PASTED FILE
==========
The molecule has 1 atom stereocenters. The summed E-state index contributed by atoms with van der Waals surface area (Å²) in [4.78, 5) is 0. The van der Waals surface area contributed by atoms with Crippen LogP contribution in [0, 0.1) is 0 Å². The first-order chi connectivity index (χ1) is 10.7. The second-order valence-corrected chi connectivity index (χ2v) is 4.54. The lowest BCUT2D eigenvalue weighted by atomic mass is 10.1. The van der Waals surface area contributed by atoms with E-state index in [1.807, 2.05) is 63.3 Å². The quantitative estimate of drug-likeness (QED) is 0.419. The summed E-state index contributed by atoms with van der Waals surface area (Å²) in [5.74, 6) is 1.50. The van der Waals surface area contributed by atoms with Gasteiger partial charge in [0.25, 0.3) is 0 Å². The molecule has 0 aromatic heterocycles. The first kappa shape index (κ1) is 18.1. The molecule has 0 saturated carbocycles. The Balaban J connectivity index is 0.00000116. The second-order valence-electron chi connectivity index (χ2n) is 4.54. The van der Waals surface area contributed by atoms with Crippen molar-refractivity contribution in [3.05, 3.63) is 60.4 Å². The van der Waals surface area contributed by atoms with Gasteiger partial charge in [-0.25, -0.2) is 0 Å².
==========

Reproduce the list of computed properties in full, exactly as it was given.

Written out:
The molecule has 1 atom stereocenters. The summed E-state index contributed by atoms with van der Waals surface area (Å²) in [4.78, 5) is 0. The van der Waals surface area contributed by atoms with Crippen LogP contribution in [0, 0.1) is 0 Å². The first-order chi connectivity index (χ1) is 10.7. The second-order valence-corrected chi connectivity index (χ2v) is 4.54. The lowest BCUT2D eigenvalue weighted by atomic mass is 10.1. The van der Waals surface area contributed by atoms with E-state index in [1.807, 2.05) is 63.3 Å². The quantitative estimate of drug-likeness (QED) is 0.419. The summed E-state index contributed by atoms with van der Waals surface area (Å²) in [5.74, 6) is 1.50. The van der Waals surface area contributed by atoms with Gasteiger partial charge in [0.25, 0.3) is 0 Å². The molecule has 0 aromatic heterocycles. The first kappa shape index (κ1) is 18.1. The molecule has 0 saturated carbocycles. The Balaban J connectivity index is 0.00000116. The second-order valence-electron chi connectivity index (χ2n) is 4.54. The van der Waals surface area contributed by atoms with Crippen molar-refractivity contribution in [3.05, 3.63) is 60.4 Å². The van der Waals surface area contributed by atoms with Gasteiger partial charge in [-0.25, -0.2) is 0 Å².